After a week-long celebration of the freedom to read, it is sobering to think that in many libraries around the country library services for teens is reduced to school-related research, and the freedom to explore interests and have FUN is seen as a burden on staff and library resources. This is often a very real reality for vulnerable teens in communities were access to the internet, technology, and creative space is very limited. WE must keep in mind that we are advocates for teens, and that although school-realted research is important, so is FUN!!! We must continue to be champions for young adults and facilitate spaces that are engaging, inspiring, and serve as incubators for connected learning. How are you facilitating fun in your library? Here are a few of the best examples on Instagram of libraries having pure unadulterated FUN this week! Enjoy!

The American Library Association (ALA) defines outreach as providing library services and programs outside the walls of the library to underserved and underrepresented populations; populations such as new and non-readers, LBGT teens, teens of color, poor and homeless teens, and teens who are incarcerated. As these populations are often marginalized and underserved, it is crucial for libraries to recognize these populations and provide services and programs to them where they are.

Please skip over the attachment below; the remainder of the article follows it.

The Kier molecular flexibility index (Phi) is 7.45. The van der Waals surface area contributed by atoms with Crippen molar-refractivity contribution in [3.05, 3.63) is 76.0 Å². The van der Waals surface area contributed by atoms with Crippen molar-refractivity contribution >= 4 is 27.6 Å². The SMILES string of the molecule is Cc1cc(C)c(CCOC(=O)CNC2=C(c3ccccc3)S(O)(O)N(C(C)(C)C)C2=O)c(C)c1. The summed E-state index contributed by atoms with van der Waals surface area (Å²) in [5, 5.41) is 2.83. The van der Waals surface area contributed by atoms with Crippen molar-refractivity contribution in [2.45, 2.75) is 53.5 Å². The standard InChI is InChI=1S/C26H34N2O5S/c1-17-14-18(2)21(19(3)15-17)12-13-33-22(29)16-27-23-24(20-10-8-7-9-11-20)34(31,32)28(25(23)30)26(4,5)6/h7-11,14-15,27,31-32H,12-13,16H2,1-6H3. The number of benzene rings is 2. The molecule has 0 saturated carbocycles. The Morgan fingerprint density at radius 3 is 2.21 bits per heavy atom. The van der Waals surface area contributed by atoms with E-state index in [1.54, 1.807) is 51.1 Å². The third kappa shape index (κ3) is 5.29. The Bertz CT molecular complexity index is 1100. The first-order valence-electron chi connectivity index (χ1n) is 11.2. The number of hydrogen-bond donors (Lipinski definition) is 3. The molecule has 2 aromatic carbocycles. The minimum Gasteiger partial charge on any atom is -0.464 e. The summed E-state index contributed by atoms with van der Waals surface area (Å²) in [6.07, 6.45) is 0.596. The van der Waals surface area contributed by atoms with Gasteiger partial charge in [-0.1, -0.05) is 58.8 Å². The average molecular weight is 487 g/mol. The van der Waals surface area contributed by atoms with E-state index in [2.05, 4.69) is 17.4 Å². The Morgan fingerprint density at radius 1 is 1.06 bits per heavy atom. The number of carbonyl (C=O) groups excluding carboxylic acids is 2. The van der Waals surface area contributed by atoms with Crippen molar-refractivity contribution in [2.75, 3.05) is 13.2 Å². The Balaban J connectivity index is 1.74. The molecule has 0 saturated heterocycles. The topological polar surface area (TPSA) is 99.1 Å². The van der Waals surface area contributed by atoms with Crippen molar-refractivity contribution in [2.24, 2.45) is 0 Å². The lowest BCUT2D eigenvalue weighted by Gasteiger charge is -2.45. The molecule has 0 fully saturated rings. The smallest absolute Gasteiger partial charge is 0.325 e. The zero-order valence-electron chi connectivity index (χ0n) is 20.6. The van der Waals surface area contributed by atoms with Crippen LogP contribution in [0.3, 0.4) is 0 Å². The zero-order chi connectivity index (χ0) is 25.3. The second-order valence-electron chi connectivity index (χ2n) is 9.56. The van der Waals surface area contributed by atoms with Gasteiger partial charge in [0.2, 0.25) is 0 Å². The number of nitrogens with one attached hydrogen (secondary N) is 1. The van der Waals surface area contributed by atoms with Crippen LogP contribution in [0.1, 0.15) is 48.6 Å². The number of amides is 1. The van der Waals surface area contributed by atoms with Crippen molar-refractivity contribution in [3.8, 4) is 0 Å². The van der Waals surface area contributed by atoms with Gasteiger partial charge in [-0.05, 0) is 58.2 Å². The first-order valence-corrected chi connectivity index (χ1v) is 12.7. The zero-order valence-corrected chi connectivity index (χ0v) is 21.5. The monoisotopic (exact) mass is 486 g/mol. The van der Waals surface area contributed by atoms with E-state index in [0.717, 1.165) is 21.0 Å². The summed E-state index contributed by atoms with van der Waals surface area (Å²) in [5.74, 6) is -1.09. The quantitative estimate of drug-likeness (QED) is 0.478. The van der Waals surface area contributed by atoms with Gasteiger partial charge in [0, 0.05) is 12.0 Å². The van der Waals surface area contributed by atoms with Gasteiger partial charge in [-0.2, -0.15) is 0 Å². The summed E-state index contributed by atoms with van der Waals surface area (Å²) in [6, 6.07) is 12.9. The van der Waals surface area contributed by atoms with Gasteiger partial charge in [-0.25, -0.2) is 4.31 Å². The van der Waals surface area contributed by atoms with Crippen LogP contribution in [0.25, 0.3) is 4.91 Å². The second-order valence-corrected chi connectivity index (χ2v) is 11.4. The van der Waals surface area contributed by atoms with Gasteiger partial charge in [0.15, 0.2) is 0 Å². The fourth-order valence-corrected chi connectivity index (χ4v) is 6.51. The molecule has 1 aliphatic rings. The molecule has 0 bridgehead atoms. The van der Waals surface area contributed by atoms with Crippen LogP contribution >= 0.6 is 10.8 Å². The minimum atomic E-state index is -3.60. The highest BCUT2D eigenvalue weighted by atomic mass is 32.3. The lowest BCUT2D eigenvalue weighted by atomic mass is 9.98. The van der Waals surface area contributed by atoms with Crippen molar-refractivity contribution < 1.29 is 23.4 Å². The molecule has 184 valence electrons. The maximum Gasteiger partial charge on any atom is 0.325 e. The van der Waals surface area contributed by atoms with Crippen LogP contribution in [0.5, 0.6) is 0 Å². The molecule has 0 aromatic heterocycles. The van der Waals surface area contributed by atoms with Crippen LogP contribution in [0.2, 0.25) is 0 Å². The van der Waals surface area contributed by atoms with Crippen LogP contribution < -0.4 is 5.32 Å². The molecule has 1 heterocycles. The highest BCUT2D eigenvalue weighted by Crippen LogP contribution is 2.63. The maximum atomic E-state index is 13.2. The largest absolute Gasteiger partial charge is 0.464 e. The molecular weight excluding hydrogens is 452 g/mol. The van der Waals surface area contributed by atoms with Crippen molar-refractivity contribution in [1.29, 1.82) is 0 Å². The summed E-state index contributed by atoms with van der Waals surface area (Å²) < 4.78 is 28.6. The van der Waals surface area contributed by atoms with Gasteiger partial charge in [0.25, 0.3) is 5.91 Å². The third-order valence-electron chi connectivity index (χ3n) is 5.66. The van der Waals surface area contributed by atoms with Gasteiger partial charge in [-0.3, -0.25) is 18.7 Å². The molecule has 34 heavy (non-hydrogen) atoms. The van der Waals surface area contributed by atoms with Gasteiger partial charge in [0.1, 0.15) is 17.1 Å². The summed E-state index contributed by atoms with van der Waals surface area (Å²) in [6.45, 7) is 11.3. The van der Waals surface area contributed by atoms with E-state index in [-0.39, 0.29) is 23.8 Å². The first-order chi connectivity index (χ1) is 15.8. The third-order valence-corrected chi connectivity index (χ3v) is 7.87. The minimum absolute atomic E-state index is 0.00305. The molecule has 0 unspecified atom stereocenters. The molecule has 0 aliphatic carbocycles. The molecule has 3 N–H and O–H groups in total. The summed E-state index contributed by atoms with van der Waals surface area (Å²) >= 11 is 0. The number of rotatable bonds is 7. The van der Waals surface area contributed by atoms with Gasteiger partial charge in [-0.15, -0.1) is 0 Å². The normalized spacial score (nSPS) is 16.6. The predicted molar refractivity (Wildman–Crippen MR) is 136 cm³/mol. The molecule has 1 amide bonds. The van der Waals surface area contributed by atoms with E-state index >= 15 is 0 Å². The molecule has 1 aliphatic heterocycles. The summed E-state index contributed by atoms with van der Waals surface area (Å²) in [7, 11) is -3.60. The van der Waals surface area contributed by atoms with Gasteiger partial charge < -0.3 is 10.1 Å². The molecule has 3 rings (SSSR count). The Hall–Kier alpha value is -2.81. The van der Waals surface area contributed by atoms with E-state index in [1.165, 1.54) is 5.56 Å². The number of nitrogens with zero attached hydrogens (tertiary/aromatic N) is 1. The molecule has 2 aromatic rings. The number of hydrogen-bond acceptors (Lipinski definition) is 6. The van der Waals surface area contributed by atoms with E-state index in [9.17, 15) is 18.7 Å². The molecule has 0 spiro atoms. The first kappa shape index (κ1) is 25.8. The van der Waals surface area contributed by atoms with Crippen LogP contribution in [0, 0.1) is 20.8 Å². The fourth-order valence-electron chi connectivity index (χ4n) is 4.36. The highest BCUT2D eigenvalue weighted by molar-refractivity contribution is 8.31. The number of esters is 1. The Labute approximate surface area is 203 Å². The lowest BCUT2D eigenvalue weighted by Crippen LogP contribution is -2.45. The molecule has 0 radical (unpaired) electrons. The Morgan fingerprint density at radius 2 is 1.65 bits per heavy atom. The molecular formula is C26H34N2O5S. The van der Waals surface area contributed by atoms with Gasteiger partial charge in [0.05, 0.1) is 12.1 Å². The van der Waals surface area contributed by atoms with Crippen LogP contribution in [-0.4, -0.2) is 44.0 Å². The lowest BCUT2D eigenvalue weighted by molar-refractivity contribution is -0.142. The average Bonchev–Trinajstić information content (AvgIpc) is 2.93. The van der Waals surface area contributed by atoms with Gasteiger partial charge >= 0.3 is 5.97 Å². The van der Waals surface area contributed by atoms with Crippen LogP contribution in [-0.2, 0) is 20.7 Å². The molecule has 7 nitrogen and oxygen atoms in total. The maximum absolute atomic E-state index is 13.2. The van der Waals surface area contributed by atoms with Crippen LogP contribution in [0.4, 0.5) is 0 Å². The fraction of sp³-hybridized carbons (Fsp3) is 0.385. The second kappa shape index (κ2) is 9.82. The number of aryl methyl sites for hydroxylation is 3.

The President of YALSA, Candice Mack, is focusing her year as President with an initiative, "3-2-1 Impact: Inclusive and Impactful Teen Services," which will focus on building the capacity of libraries to plan, deliver and evaluate programs and services for and with underserved teen populations.  Visit YALSA's wiki to find and share information about serving diverse teens and building cultural competence.

Each month I will profile a teen librarian or staff working in teen services providing outreach services and programs outside the walls of the library to underserved and underrepresented teens. The purpose is for us to learn, connect, network and share with each other the crucial work we are doing in this area.

Peggy Simmons is a Library Assistant for the Oakland Public Library at the Elmhurst Branch. The following comes from a phone call with her in August, 2015.

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According to the 2013-2014 Core Values for the Teen Services Profession, developed by the Young Adult Library Services Association’s (YALSA) Professional Values Task Force, there are “nine core values that define professionalism for those who work for and with teens through libraries. 1” One of the nine core values is “Compassion,” where librarians who work with teens “strive to identify with others’ experiences. Shows concern, empathy, and consideration for the needs and values of others. Within this value, librarians will demonstrate the following:

  • Communicates effectively, both verbally and non-verbally, with others, taking into consideration individual differences in learning styles, language, and cognitive abilities, etc.
  • Builds and maintains knowledge of teens’ social, emotional, mental, and physical development and how they shape the teen experience
  • Strives to understand teens' lives from their perspective in order to create genuine connections
  • Places the needs of teens above one’s own
  • Provides services for and with underserved and underrepresented teen populations